Is God innocent of evil in the world?
The drama of the existence of evil has been used since ancient times to raise objections about the existence of God, or at least to His action, in the world. The Catechism of the Catholic Church itself recognizes this: “If the world does come from God’s wisdom and goodness, why is there evil? Where does it come from? Who is responsible for it? Is there any liberation from it?” (Catechism, n. 284). And elsewhere: “Faith in God the Father Almighty can be put to the test by the experience of evil and suffering. God can sometimes seem to be absent and incapable of stopping evil” (Catechism, n. 272).
For many, then, the scandal of evil tests their faith in Divine Providence. “If God the Father almighty, the Creator of the ordered and good world, cares for all his creatures, why does evil exist?” (Catechism, n. 309). “To this question, as pressing as it is unavoidable and as painful as it is mysterious,” the Catechism answers, “no quick answer will suffice. Only Christian faith as a whole constitutes the answer to this question: the goodness of creation, the drama of sin, and the patient love of God who comes to meet man by his covenants, the redemptive Incarnation of his Son, his gift of the Spirit, his gathering of the Church, the power of the sacraments, and his call to a blessed life to which free creatures are invited to consent in advance, but from which, by a terrible mystery, they can also tum away in advance. There is not a single aspect of the Christian message that is not in part an answer to the question of evil” (Catechism, n. 309).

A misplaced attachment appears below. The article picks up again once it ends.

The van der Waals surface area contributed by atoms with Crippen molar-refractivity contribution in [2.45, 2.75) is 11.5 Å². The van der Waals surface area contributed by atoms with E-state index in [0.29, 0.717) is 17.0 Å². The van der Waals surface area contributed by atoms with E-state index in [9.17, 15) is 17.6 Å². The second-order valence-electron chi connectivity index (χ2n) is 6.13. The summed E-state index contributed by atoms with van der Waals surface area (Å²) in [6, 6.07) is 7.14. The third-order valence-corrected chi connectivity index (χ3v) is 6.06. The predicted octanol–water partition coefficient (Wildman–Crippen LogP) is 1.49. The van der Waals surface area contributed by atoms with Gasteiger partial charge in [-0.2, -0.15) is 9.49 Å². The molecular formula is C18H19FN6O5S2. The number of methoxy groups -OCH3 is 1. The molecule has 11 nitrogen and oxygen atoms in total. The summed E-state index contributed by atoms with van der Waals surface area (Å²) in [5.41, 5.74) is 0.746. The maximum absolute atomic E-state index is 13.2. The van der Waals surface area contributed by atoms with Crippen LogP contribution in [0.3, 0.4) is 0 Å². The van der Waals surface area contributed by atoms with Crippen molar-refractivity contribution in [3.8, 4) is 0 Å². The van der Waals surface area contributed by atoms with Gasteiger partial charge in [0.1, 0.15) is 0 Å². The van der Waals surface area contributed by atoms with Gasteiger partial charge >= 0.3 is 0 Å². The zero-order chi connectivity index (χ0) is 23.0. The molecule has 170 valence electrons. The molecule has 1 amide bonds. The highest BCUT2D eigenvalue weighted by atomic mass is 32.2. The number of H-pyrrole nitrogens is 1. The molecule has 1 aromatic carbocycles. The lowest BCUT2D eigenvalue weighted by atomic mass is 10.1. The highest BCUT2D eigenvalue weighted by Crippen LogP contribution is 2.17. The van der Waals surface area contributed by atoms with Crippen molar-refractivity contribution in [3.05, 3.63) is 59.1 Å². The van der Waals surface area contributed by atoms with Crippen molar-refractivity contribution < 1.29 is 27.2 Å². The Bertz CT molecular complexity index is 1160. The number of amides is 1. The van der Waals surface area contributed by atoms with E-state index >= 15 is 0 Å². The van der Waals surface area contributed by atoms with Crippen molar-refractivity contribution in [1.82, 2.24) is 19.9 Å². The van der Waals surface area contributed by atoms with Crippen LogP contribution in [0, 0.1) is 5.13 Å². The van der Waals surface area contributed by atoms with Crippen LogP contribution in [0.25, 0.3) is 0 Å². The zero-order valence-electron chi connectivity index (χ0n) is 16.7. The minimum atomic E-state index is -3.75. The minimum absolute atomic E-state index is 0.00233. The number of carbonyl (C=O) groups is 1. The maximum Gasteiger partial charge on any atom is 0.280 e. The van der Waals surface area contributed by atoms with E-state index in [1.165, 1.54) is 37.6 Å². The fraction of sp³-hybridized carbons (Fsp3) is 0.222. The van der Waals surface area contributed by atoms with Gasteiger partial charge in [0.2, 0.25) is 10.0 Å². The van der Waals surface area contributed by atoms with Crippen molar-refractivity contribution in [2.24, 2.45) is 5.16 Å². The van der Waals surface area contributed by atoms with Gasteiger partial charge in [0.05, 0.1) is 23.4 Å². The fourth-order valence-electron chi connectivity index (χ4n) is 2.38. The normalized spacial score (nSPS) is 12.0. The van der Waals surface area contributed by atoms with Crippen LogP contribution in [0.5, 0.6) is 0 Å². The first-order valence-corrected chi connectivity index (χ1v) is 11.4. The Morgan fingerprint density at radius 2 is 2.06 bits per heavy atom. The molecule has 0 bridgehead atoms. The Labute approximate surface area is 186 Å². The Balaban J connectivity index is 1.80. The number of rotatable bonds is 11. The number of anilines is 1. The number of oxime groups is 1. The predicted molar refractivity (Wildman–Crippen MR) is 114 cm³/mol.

Some ask: “But why did God not create a world so perfect that no evil